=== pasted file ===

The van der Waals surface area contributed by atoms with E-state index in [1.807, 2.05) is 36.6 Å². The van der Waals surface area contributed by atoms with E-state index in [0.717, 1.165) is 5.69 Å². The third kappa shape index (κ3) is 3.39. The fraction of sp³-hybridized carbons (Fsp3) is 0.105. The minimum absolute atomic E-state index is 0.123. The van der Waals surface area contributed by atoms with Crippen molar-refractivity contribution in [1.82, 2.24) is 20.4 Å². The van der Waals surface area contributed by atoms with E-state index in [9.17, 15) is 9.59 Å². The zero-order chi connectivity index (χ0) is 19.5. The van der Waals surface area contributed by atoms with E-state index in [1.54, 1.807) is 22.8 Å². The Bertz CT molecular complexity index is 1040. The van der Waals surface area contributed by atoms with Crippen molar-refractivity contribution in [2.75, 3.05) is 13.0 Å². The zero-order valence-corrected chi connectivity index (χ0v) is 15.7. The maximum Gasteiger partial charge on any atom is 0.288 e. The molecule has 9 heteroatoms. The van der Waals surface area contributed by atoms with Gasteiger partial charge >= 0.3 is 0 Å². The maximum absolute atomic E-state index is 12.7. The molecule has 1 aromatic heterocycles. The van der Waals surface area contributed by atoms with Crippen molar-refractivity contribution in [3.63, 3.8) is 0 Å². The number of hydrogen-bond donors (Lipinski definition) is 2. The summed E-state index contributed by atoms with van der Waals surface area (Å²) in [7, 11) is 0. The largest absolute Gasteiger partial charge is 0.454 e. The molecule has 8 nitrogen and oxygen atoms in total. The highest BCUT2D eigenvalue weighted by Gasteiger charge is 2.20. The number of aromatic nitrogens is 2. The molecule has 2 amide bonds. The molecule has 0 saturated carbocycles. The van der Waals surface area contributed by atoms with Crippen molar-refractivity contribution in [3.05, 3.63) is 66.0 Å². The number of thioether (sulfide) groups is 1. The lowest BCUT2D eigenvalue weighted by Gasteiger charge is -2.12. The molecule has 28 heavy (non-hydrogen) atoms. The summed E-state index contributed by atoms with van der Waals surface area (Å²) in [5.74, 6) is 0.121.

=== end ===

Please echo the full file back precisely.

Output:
The van der Waals surface area contributed by atoms with E-state index in [1.807, 2.05) is 36.6 Å². The van der Waals surface area contributed by atoms with E-state index in [0.717, 1.165) is 5.69 Å². The third kappa shape index (κ3) is 3.39. The fraction of sp³-hybridized carbons (Fsp3) is 0.105. The minimum absolute atomic E-state index is 0.123. The van der Waals surface area contributed by atoms with Crippen molar-refractivity contribution in [1.82, 2.24) is 20.4 Å². The van der Waals surface area contributed by atoms with E-state index in [9.17, 15) is 9.59 Å². The zero-order chi connectivity index (χ0) is 19.5. The van der Waals surface area contributed by atoms with E-state index in [1.54, 1.807) is 22.8 Å². The Bertz CT molecular complexity index is 1040. The van der Waals surface area contributed by atoms with Crippen molar-refractivity contribution in [2.75, 3.05) is 13.0 Å². The zero-order valence-corrected chi connectivity index (χ0v) is 15.7. The maximum Gasteiger partial charge on any atom is 0.288 e. The molecule has 9 heteroatoms. The van der Waals surface area contributed by atoms with Gasteiger partial charge >= 0.3 is 0 Å². The maximum absolute atomic E-state index is 12.7. The molecule has 1 aromatic heterocycles. The van der Waals surface area contributed by atoms with Crippen molar-refractivity contribution in [3.63, 3.8) is 0 Å². The number of hydrogen-bond donors (Lipinski definition) is 2. The summed E-state index contributed by atoms with van der Waals surface area (Å²) in [7, 11) is 0. The largest absolute Gasteiger partial charge is 0.454 e. The molecule has 8 nitrogen and oxygen atoms in total. The highest BCUT2D eigenvalue weighted by Gasteiger charge is 2.20. The number of aromatic nitrogens is 2. The molecule has 2 amide bonds. The molecule has 0 saturated carbocycles. The van der Waals surface area contributed by atoms with Crippen molar-refractivity contribution in [3.05, 3.63) is 66.0 Å². The number of thioether (sulfide) groups is 1. The lowest BCUT2D eigenvalue weighted by Gasteiger charge is -2.12. The molecule has 28 heavy (non-hydrogen) atoms. The summed E-state index contributed by atoms with van der Waals surface area (Å²) in [5.74, 6) is 0.121.